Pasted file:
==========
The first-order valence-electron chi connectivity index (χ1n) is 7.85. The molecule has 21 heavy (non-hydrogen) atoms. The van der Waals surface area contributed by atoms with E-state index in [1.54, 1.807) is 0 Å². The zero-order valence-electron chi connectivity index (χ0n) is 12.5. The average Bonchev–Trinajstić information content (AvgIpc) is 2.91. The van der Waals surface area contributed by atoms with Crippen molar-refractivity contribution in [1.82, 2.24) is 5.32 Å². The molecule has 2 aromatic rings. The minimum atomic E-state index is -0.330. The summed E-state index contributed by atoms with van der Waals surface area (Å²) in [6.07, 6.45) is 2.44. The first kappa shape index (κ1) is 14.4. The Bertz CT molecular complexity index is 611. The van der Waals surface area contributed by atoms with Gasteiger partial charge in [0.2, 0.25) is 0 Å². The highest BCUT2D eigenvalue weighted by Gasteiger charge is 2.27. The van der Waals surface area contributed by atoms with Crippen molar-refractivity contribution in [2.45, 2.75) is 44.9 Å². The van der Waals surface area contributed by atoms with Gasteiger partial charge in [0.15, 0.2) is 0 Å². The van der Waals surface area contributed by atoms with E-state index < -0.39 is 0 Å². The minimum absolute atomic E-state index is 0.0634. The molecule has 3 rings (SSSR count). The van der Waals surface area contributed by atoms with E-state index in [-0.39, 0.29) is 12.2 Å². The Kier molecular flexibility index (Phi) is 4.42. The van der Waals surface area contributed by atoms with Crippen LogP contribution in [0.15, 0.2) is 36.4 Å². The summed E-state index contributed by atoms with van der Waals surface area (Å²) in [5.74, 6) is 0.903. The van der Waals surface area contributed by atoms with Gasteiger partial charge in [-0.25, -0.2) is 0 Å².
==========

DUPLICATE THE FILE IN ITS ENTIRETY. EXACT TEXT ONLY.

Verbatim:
The first-order valence-electron chi connectivity index (χ1n) is 7.85. The molecule has 21 heavy (non-hydrogen) atoms. The van der Waals surface area contributed by atoms with E-state index in [1.54, 1.807) is 0 Å². The zero-order valence-electron chi connectivity index (χ0n) is 12.5. The average Bonchev–Trinajstić information content (AvgIpc) is 2.91. The van der Waals surface area contributed by atoms with Crippen molar-refractivity contribution in [1.82, 2.24) is 5.32 Å². The molecule has 2 aromatic rings. The minimum atomic E-state index is -0.330. The summed E-state index contributed by atoms with van der Waals surface area (Å²) in [6.07, 6.45) is 2.44. The first kappa shape index (κ1) is 14.4. The Bertz CT molecular complexity index is 611. The van der Waals surface area contributed by atoms with Gasteiger partial charge in [0.2, 0.25) is 0 Å². The highest BCUT2D eigenvalue weighted by Gasteiger charge is 2.27. The van der Waals surface area contributed by atoms with Crippen molar-refractivity contribution in [2.45, 2.75) is 44.9 Å². The van der Waals surface area contributed by atoms with Gasteiger partial charge in [0.15, 0.2) is 0 Å². The van der Waals surface area contributed by atoms with E-state index < -0.39 is 0 Å². The minimum absolute atomic E-state index is 0.0634. The molecule has 3 rings (SSSR count). The van der Waals surface area contributed by atoms with E-state index in [-0.39, 0.29) is 12.2 Å². The Kier molecular flexibility index (Phi) is 4.42. The van der Waals surface area contributed by atoms with Crippen LogP contribution in [0.15, 0.2) is 36.4 Å². The summed E-state index contributed by atoms with van der Waals surface area (Å²) in [5.74, 6) is 0.903. The van der Waals surface area contributed by atoms with Gasteiger partial charge in [-0.25, -0.2) is 0 Å².